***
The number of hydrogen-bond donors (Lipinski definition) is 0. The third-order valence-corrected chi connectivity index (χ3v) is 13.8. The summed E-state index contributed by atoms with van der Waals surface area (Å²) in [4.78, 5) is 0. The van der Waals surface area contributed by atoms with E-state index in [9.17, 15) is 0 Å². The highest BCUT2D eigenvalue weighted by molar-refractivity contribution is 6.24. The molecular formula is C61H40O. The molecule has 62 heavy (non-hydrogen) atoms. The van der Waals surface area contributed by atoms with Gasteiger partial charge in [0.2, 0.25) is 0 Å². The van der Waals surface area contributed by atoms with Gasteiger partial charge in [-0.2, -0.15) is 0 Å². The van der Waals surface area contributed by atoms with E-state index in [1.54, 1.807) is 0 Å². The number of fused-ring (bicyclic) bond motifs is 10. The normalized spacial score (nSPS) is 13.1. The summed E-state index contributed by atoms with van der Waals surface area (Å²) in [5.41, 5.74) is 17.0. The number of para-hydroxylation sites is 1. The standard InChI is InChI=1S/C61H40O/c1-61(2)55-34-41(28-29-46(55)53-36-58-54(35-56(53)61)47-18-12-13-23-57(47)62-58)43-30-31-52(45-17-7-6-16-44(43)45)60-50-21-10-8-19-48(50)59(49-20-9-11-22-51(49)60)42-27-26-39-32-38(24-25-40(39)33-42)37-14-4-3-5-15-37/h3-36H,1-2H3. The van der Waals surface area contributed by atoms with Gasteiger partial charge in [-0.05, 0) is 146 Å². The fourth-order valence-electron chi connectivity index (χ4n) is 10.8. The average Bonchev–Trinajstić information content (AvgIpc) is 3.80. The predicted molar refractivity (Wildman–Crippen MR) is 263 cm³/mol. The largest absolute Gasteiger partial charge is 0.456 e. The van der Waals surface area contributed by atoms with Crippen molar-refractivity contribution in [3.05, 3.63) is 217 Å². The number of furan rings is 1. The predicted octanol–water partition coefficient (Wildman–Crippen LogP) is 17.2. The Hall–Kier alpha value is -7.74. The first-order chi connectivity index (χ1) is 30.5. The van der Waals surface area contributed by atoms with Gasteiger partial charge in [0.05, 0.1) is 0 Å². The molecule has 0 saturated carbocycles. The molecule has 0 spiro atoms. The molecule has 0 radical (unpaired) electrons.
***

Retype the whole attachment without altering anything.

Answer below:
The number of hydrogen-bond donors (Lipinski definition) is 0. The third-order valence-corrected chi connectivity index (χ3v) is 13.8. The summed E-state index contributed by atoms with van der Waals surface area (Å²) in [4.78, 5) is 0. The van der Waals surface area contributed by atoms with E-state index in [9.17, 15) is 0 Å². The highest BCUT2D eigenvalue weighted by molar-refractivity contribution is 6.24. The molecular formula is C61H40O. The molecule has 62 heavy (non-hydrogen) atoms. The van der Waals surface area contributed by atoms with Gasteiger partial charge in [0.2, 0.25) is 0 Å². The van der Waals surface area contributed by atoms with Gasteiger partial charge in [-0.2, -0.15) is 0 Å². The van der Waals surface area contributed by atoms with E-state index in [1.54, 1.807) is 0 Å². The number of fused-ring (bicyclic) bond motifs is 10. The normalized spacial score (nSPS) is 13.1. The summed E-state index contributed by atoms with van der Waals surface area (Å²) in [5.41, 5.74) is 17.0. The number of para-hydroxylation sites is 1. The standard InChI is InChI=1S/C61H40O/c1-61(2)55-34-41(28-29-46(55)53-36-58-54(35-56(53)61)47-18-12-13-23-57(47)62-58)43-30-31-52(45-17-7-6-16-44(43)45)60-50-21-10-8-19-48(50)59(49-20-9-11-22-51(49)60)42-27-26-39-32-38(24-25-40(39)33-42)37-14-4-3-5-15-37/h3-36H,1-2H3. The van der Waals surface area contributed by atoms with Gasteiger partial charge in [-0.05, 0) is 146 Å². The fourth-order valence-electron chi connectivity index (χ4n) is 10.8. The average Bonchev–Trinajstić information content (AvgIpc) is 3.80. The predicted molar refractivity (Wildman–Crippen MR) is 263 cm³/mol. The largest absolute Gasteiger partial charge is 0.456 e. The van der Waals surface area contributed by atoms with Crippen molar-refractivity contribution in [3.05, 3.63) is 217 Å². The number of furan rings is 1. The predicted octanol–water partition coefficient (Wildman–Crippen LogP) is 17.2. The Hall–Kier alpha value is -7.74. The first-order chi connectivity index (χ1) is 30.5. The van der Waals surface area contributed by atoms with Gasteiger partial charge in [0.05, 0.1) is 0 Å². The molecule has 0 saturated carbocycles. The molecule has 0 spiro atoms. The molecule has 0 radical (unpaired) electrons.